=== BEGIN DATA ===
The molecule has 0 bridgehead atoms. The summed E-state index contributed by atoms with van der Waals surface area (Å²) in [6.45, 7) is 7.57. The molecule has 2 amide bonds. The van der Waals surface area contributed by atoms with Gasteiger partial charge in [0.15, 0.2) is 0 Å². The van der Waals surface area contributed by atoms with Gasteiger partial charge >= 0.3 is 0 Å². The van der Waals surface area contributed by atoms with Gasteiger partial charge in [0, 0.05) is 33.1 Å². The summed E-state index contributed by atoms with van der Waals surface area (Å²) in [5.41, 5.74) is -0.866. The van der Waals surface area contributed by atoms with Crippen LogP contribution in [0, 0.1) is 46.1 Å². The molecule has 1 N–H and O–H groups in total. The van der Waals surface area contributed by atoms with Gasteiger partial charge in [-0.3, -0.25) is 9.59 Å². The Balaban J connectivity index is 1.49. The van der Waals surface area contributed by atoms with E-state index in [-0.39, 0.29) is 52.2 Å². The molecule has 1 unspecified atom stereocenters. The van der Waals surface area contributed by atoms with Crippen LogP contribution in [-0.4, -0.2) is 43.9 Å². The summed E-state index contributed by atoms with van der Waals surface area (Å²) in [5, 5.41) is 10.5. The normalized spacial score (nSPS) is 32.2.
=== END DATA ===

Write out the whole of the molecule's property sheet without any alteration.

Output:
The molecule has 0 bridgehead atoms. The summed E-state index contributed by atoms with van der Waals surface area (Å²) in [6.45, 7) is 7.57. The molecule has 2 amide bonds. The van der Waals surface area contributed by atoms with Gasteiger partial charge in [0.15, 0.2) is 0 Å². The van der Waals surface area contributed by atoms with Gasteiger partial charge >= 0.3 is 0 Å². The van der Waals surface area contributed by atoms with Gasteiger partial charge in [0, 0.05) is 33.1 Å². The summed E-state index contributed by atoms with van der Waals surface area (Å²) in [5.41, 5.74) is -0.866. The van der Waals surface area contributed by atoms with Crippen LogP contribution in [0, 0.1) is 46.1 Å². The molecule has 1 N–H and O–H groups in total. The van der Waals surface area contributed by atoms with Gasteiger partial charge in [-0.3, -0.25) is 9.59 Å². The Balaban J connectivity index is 1.49. The van der Waals surface area contributed by atoms with E-state index in [-0.39, 0.29) is 52.2 Å². The molecule has 1 unspecified atom stereocenters. The van der Waals surface area contributed by atoms with Crippen LogP contribution in [-0.4, -0.2) is 43.9 Å². The summed E-state index contributed by atoms with van der Waals surface area (Å²) in [5, 5.41) is 10.5. The normalized spacial score (nSPS) is 32.2.